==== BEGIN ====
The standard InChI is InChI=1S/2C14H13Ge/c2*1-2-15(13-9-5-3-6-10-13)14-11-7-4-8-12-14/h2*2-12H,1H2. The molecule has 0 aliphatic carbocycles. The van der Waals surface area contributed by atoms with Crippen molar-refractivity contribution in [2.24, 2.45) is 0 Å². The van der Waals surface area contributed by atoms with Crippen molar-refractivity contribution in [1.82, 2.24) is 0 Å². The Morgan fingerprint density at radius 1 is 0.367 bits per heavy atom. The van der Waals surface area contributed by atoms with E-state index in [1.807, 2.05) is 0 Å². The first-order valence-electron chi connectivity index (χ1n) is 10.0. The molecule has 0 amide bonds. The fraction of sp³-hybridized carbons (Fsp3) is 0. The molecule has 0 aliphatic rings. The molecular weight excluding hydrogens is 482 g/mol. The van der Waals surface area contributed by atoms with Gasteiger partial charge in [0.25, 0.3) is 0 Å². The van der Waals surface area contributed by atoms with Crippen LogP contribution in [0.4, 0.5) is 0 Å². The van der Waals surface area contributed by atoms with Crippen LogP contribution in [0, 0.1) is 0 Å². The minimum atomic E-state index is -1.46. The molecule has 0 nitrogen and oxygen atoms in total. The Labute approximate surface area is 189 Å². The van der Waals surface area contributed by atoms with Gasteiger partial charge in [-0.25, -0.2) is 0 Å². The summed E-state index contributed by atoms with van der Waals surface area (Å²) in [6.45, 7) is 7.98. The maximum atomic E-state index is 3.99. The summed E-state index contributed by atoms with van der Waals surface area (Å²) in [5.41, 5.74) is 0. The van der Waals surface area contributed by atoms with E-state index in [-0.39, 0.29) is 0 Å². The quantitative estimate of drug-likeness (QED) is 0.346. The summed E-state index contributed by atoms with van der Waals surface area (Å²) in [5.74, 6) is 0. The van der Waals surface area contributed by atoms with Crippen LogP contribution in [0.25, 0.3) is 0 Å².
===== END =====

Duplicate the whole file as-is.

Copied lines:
The standard InChI is InChI=1S/2C14H13Ge/c2*1-2-15(13-9-5-3-6-10-13)14-11-7-4-8-12-14/h2*2-12H,1H2. The molecule has 0 aliphatic carbocycles. The van der Waals surface area contributed by atoms with Crippen molar-refractivity contribution in [2.24, 2.45) is 0 Å². The van der Waals surface area contributed by atoms with Crippen molar-refractivity contribution in [1.82, 2.24) is 0 Å². The Morgan fingerprint density at radius 1 is 0.367 bits per heavy atom. The van der Waals surface area contributed by atoms with E-state index in [1.807, 2.05) is 0 Å². The first-order valence-electron chi connectivity index (χ1n) is 10.0. The molecule has 0 amide bonds. The fraction of sp³-hybridized carbons (Fsp3) is 0. The molecule has 0 aliphatic rings. The molecular weight excluding hydrogens is 482 g/mol. The van der Waals surface area contributed by atoms with Gasteiger partial charge in [0.25, 0.3) is 0 Å². The van der Waals surface area contributed by atoms with Crippen LogP contribution in [0.4, 0.5) is 0 Å². The van der Waals surface area contributed by atoms with Crippen LogP contribution in [0, 0.1) is 0 Å². The minimum atomic E-state index is -1.46. The molecule has 0 nitrogen and oxygen atoms in total. The Labute approximate surface area is 189 Å². The van der Waals surface area contributed by atoms with Gasteiger partial charge in [-0.25, -0.2) is 0 Å². The summed E-state index contributed by atoms with van der Waals surface area (Å²) in [6.45, 7) is 7.98. The maximum atomic E-state index is 3.99. The summed E-state index contributed by atoms with van der Waals surface area (Å²) in [5.41, 5.74) is 0. The van der Waals surface area contributed by atoms with E-state index in [-0.39, 0.29) is 0 Å². The quantitative estimate of drug-likeness (QED) is 0.346. The summed E-state index contributed by atoms with van der Waals surface area (Å²) in [5.74, 6) is 0. The van der Waals surface area contributed by atoms with Crippen LogP contribution in [0.25, 0.3) is 0 Å².